In Gary Hymanson v HMRC [2018] TC 6815, the FTT determined that a taxpayer did not lose his fixed protection certificate because he made a mistake in making payments to his pensions.

  • Payments into company and personal pension schemes attract tax relief if they are within both an annual & lifetime allowance.
  • The lifetime allowance was £1.8 million in 2010/11 but was reduced to £1.5 million in 2012/13, and has since been reduced further.
  • To protect those who had already made contributions exceeding the lifetime allowance, a taxpayer could apply for a certificate of fixed protection.

In 2012, the taxpayer obtained a fixed protection certificate for £1.8 million. A condition of the certificate is that the taxpayer makes no further payments into the funds (Finance Act 2011 Sch 18 para 14(4)).

  • The taxpayer had four pension schemes including one where a payment was made according to funds available, and three by regular standing order.
  • The taxpayer realised that he could make no more payments to Light Pension Scheme but did not realise he also had to stop the standing orders to the other funds. This came to light in 2015.
  • HMRC revoked his certificate which had the effect of reducing his lifetime allowance from £1.8 million to £1.5 million, creating an immediate tax liability of about £50,000.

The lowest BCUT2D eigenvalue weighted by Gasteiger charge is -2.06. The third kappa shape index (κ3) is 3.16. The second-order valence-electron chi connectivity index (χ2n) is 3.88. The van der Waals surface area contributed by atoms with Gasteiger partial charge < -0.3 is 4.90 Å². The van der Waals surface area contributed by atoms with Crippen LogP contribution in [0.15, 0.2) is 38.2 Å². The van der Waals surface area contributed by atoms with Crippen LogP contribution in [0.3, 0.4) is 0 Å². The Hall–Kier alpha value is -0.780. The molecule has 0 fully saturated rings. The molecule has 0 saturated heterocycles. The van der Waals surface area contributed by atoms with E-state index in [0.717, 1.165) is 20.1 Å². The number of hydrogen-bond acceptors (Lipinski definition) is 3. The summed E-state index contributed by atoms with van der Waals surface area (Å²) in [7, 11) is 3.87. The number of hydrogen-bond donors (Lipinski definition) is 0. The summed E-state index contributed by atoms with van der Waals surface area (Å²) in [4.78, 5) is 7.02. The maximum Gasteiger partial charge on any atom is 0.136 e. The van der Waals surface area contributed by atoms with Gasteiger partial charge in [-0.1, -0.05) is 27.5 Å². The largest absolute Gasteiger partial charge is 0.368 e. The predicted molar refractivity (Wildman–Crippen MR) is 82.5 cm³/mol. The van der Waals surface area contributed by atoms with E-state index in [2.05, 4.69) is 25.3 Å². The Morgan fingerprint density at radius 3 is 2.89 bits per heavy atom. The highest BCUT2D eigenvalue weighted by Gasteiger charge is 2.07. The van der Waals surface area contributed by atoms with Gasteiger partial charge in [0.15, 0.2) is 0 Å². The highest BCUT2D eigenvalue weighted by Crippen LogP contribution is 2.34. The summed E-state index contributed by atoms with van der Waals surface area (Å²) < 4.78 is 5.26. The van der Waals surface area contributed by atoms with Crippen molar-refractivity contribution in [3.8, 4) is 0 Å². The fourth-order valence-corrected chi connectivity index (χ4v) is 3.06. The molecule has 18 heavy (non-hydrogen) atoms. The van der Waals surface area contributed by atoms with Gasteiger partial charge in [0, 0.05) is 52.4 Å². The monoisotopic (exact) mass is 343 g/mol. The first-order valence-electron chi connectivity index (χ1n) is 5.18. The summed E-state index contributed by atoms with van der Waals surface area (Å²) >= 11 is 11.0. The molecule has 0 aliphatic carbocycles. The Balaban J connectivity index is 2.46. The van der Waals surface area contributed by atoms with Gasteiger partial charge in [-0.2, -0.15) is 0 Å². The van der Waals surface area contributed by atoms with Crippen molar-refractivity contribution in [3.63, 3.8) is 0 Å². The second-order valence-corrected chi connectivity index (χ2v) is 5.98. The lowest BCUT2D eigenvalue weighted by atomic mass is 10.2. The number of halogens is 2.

• The taxpayer appealed.

The issue for the tribunal was then whether the taxpayer could claim equitable relief, citing such cases as Pitt v Holt. HMRC said it could not allow equitable relief, but the judge pointed out that they had already offered some relief. HMRC had said that it would not revoke the certificate if the taxpayer could show that the taxpayer had given directions to stop the standing orders in 2012; that is equitable relief.

The tribunal found that HMRC did not consider whether the standing order payments were void by mistake. Their failure to take that into account made HMRC’s decision unreasonable.


This case involved simple facts but complex legal arguments on such matters as equitable relief. It does not automatically mean that any taxpayer who overpaid on a fixed protection certificate is protected.

UPDATE: HMRC have withdrawn their appeal in this case.


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